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Estate Planning Terms You Need to Know

The first step in planning for what will happen to your assets when you die is mastering some key estate planning terminology and concepts. Here is a brief explanation of some of the most frequently used estate planning terms:

The individual or institution appointed by the probate court to oversee the settlement of the estate of a person who has died without a will.

An individual designated to receive the principal and or income of an estate or trust.

Property given as a gift under the terms of a will.

A properly signed, written addition or other change to an existing will.

Durable Power Of Attorney
A written legal document that allows an individual to designate another person to act on his or her behalf during the creator's lifetime. Most powers of attorney grant powers to deal with the person's property. A durable power of attorney remains in effect even if the person who created it becomes disabled or incapacitated. This durable power of attorney ceases to exist upon the death of the individual granting the power.

Estate Tax
A tax imposed upon a person's death on the transfer of most types of property that is calculated on the total value of the estate. This is sometimes called the "death tax."

The person or entity named in a will to carry out its provisions. More than one executor can act together. In some states, this person is called the "personal representative."

Federal Unified Credit
A federal tax credit that offsets gift and estate tax liability. For 2006, the credit is $780,800 which offsets the tax liability on a net taxable estate of $2 million.

An individual or institution legally responsible for acting in the best interest of another party. Trustees and executors are examples of fiduciaries.

Gift Tax
A tax on the transfer (during the donor's lifetime) of property worth more than $12,000 per year to another person. The gift tax must be paid by the donor. There is no tax liability for the donee.

Gift Tax Annual Exclusion
The first $12,000 (indexed for inflation) in gifts that an individual can give tax free to as many people as he/she chooses during a calendar year. A husband and wife together can give $24,000 to each person. This is generally known as the "annual per donee exclusion."

An individual legally appointed to act in "loco parentis" for a minor or to act on behalf of a person incapable of taking care of his or her own affairs.

A person(s) entitled by law to receive assets from the estate of a person who has died if no will existed.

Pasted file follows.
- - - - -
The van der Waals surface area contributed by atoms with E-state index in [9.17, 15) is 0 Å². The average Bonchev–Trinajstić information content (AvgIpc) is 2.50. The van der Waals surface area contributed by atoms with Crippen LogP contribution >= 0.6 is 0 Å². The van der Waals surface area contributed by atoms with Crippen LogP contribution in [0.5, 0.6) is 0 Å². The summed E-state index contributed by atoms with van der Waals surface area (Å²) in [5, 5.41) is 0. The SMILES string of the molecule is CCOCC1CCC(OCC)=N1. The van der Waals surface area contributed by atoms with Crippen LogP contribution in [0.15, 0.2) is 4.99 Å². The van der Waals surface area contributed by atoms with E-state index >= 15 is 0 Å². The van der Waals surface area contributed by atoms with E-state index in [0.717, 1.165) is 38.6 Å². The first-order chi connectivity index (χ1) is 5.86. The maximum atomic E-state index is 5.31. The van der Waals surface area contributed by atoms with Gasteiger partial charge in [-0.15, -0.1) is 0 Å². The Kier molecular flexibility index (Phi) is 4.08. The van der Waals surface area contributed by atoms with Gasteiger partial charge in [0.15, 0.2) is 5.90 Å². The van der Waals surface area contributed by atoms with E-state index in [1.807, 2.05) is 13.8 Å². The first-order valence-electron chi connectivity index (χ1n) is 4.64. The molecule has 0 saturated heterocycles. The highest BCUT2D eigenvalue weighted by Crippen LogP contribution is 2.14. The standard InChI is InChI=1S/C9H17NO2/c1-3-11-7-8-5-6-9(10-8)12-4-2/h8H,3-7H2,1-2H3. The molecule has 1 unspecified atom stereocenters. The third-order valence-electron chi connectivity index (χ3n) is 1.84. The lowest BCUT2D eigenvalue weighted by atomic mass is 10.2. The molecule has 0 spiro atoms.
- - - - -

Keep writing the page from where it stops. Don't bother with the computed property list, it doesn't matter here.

Inheritance Tax
A state tax based on the value of property and on the status of the beneficiary to whom it passes.

The term applied when a person dies without a will.

Living Will
A legal document in which an individual states his or her wishes regarding medical treatment and life-saving interventions in the event of exigent medical circumstances such as a terminal illness or accident and/or appoints a proxy to make health care decisions on the individual's behalf. The more common legal term is an "advance health care directive" or "durable power of attorney for health care."

Power Of Attorney
A legal document that gives one individual the authority to act for another. See "durable power of attorney" and "living will." This authority ceases upon the incapacity or death of the individual granting the authority.

The court process for determining the validity of a deceased person's will and governing the distribution of the estate's assets.

Residual Estate
The portion of the estate that remains after all administrative expenses, taxes and specific bequests have been paid..

A legal, fiduciary relationship, usually established in a written document, in which an individual or institution (the trustee) holds and manages property for the benefit of another (the beneficiary).

Unlimited Marital Deduction
A rule permitting spouses to transfer an unlimited amount of assets to each other, while alive or after death, without federal income or estate tax implications.

A legally executed document that directs how and to whom a person's assets will be distributed upon death. A will may also designate a guardian to handle the affairs of minor children.

We want to emphasize that by developing an estate plan you decide who will receive shares of your assets, who will manage your estate and who will care for your children. Without one, you relinquish the decision-making to the default provisions of state inheritance laws. Take the time now to familiarize yourself with the various aspects of estate planning, and begin the process by meeting us and your attorney.

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